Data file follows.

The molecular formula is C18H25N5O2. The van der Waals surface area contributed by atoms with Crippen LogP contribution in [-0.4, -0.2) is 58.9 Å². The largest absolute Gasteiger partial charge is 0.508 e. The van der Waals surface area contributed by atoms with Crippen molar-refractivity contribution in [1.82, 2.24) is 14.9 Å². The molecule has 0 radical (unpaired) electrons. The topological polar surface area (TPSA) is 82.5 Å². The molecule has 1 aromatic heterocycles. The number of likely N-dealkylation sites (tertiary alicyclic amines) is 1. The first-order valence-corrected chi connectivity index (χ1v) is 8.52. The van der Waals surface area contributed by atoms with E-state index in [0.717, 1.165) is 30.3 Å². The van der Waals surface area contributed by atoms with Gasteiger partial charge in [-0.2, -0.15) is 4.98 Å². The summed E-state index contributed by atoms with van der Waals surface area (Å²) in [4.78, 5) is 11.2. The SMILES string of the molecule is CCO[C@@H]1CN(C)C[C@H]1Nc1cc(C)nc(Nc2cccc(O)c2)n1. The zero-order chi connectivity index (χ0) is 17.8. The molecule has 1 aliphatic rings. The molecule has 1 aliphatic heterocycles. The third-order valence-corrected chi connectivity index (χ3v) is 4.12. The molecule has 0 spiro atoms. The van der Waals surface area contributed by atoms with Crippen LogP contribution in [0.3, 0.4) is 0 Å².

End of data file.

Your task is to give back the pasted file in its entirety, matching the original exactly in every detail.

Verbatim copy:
The molecular formula is C18H25N5O2. The van der Waals surface area contributed by atoms with Crippen LogP contribution in [-0.4, -0.2) is 58.9 Å². The largest absolute Gasteiger partial charge is 0.508 e. The van der Waals surface area contributed by atoms with Crippen molar-refractivity contribution in [1.82, 2.24) is 14.9 Å². The molecule has 0 radical (unpaired) electrons. The topological polar surface area (TPSA) is 82.5 Å². The molecule has 1 aromatic heterocycles. The number of likely N-dealkylation sites (tertiary alicyclic amines) is 1. The first-order valence-corrected chi connectivity index (χ1v) is 8.52. The van der Waals surface area contributed by atoms with E-state index in [0.717, 1.165) is 30.3 Å². The van der Waals surface area contributed by atoms with Gasteiger partial charge in [-0.2, -0.15) is 4.98 Å². The summed E-state index contributed by atoms with van der Waals surface area (Å²) in [4.78, 5) is 11.2. The SMILES string of the molecule is CCO[C@@H]1CN(C)C[C@H]1Nc1cc(C)nc(Nc2cccc(O)c2)n1. The zero-order chi connectivity index (χ0) is 17.8. The molecule has 1 aliphatic rings. The molecule has 1 aliphatic heterocycles. The third-order valence-corrected chi connectivity index (χ3v) is 4.12. The molecule has 0 spiro atoms. The van der Waals surface area contributed by atoms with Crippen LogP contribution in [0.3, 0.4) is 0 Å².